How many of you remember former 1990-'91 Redskins' Guard, Mark Adickes? He had the luxury of playing with the Hogs in that 1991 Super Bowl run, but what's unique to Mark was his career path after playing in the NFL. Upon retiring, Adickes attended George Mason University and subsequently, Harvard University Medical School. From there he completed his residency in orthopedic surgery at the Mayo Clinic in Rochester, Minnesota. How many offensive linemen you know did that? Well, he's now landed himself a show with Fox Sports Net called Athlete 360. Specifically, it's a new sports medicine program that offers fans a unique opportunity to get to know the athletes they love, inside and out - literally. Featured athletes include Kevin Everett, Mark Schlereth, Dikembe Mutombo, and more. Adickes currently serves as team physician for the Houston Rockets, United States Ski Team among others, and practices in Houston, Texas.
Ken and I had the chance to ask him some questions regarding NFL injuries, and of course, we were able to dig out some great Russ Grimm, Joe Jacoby, Mark Rypien, and "Hogs" stories. We have to live up to this website's name, right?
Hogs Haven: What percentage of injuries in the NFL can be attributable to poor conditioning/fitness? We understand, of course, the nature of the league and the inevitability of injuries, but this question speaks more to the possible prevention of a certain percentage of injuries.
Mark Adickes: I would say about 5%. These guys are all highly conditioned...even those that may appear obese to the general public. Everyone works on strengthening, endurance and flexibility. It is now pretty much mandatory that all players participate in the off-season conditioning program - in fact, most players have provisions in their contracts paying them big dollars for attending. Some guys are going to circumvent this process, though, and it is these few who sustain injuries due to poor conditioning. There is also a group that is injured despite excellent conditioning. Then, upon return to play, suffers a different injury because their conditioning suffered during rehab. All players can't wait to get back on the field and occasionally they are not quite ready with regard to their conditioning.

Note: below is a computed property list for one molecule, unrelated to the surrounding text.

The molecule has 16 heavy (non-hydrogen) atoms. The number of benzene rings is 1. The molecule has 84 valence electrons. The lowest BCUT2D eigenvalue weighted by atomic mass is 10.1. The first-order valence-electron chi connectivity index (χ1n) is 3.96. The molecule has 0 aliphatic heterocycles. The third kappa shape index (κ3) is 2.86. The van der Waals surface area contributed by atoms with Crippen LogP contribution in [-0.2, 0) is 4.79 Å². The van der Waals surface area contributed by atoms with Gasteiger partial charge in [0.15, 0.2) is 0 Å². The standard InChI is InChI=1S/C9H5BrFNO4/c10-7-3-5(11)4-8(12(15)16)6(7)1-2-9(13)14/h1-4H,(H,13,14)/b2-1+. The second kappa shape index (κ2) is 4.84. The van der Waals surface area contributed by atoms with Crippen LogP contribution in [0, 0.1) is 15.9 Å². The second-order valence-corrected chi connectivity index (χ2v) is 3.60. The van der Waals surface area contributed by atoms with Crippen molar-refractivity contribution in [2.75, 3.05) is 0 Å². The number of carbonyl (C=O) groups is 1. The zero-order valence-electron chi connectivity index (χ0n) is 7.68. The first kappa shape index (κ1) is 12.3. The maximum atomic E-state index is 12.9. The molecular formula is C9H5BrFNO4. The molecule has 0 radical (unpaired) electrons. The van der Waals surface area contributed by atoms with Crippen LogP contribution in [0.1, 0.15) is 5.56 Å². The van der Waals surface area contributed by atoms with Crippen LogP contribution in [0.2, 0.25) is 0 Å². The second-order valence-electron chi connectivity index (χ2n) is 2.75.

Given the training table at Redskins Park was filled with burgers and fried food (confirm or deny?) back in your days, how is it that you guys didn't suffer more injuries?
Mark Adickes: Now in all fairness we did also have the option of filet-o-fish sandwiches and for a healthy dessert, deep fried McDonald's apple pies. Gotta have some fruit! My first day at Redskins Park I couldn't believe what I was seeing. They just brought in the paper bags full of Micky D's, dumped them on a folding table in the gym, and we consumed all we could. I don't think I can blame injuries on the fast-food but life expectancy will almost certainly be effected. Oh well, big dogs die young.
With the recent retirement of Joe Bugel, a lot of hey-day stories came out including the Russ Grimm hot dog one. Is there a funny story you can share whether it be a prank involving a teammate or in-huddle conversation regarding an opposing player?
Mark Adickes: Well, a Russ story that comes to mind occurred during the '91 Super Bowl championship season. "Porky" (Russ Grimm) was playing tight end in short yardage situations and dropped a couple of passes in the game. In his defense, on both occasions he was well covered and any catch would have resulted in an immediate move to wide receiver the throws were so difficult. The result of the drops was a lineup change moving me to tight end in short yardage. Tony Kornheiser, in his "Bandwagon" column, dubbed Russ "The Flea" for his lack of success as a receiver. Russ, Donny Warren, Jeff Bostic, and Joe Jacoby then let Mark Rypien know in no uncertain terms that he was to make me look bad in practice. He threw one bad ball after another in practice and I caught every one. One handed catches, diving catches, catches in traffic...you name it, I caught it.